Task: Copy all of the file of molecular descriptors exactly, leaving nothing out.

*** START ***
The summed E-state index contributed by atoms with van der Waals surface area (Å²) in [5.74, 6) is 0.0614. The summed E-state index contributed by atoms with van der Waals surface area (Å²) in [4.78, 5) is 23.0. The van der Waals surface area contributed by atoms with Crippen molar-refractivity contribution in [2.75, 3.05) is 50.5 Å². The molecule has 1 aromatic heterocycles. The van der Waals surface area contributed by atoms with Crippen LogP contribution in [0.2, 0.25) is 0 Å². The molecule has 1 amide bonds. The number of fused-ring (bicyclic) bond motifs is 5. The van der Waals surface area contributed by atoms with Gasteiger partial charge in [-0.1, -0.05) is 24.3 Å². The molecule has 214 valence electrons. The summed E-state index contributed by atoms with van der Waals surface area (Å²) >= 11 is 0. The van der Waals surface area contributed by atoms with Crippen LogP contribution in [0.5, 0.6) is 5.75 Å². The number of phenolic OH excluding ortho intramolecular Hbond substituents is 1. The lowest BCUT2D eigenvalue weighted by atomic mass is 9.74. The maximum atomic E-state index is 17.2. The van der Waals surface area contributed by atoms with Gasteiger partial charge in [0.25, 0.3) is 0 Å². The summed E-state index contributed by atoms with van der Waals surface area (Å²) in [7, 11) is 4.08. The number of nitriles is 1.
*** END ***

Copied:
The summed E-state index contributed by atoms with van der Waals surface area (Å²) in [5.74, 6) is 0.0614. The summed E-state index contributed by atoms with van der Waals surface area (Å²) in [4.78, 5) is 23.0. The van der Waals surface area contributed by atoms with Crippen molar-refractivity contribution in [2.75, 3.05) is 50.5 Å². The molecule has 1 aromatic heterocycles. The van der Waals surface area contributed by atoms with Crippen LogP contribution in [0.2, 0.25) is 0 Å². The molecule has 1 amide bonds. The number of fused-ring (bicyclic) bond motifs is 5. The van der Waals surface area contributed by atoms with Gasteiger partial charge in [-0.1, -0.05) is 24.3 Å². The molecule has 214 valence electrons. The summed E-state index contributed by atoms with van der Waals surface area (Å²) >= 11 is 0. The van der Waals surface area contributed by atoms with Crippen LogP contribution in [0.5, 0.6) is 5.75 Å². The number of phenolic OH excluding ortho intramolecular Hbond substituents is 1. The lowest BCUT2D eigenvalue weighted by atomic mass is 9.74. The maximum atomic E-state index is 17.2. The van der Waals surface area contributed by atoms with Gasteiger partial charge in [0.25, 0.3) is 0 Å². The summed E-state index contributed by atoms with van der Waals surface area (Å²) in [7, 11) is 4.08. The number of nitriles is 1.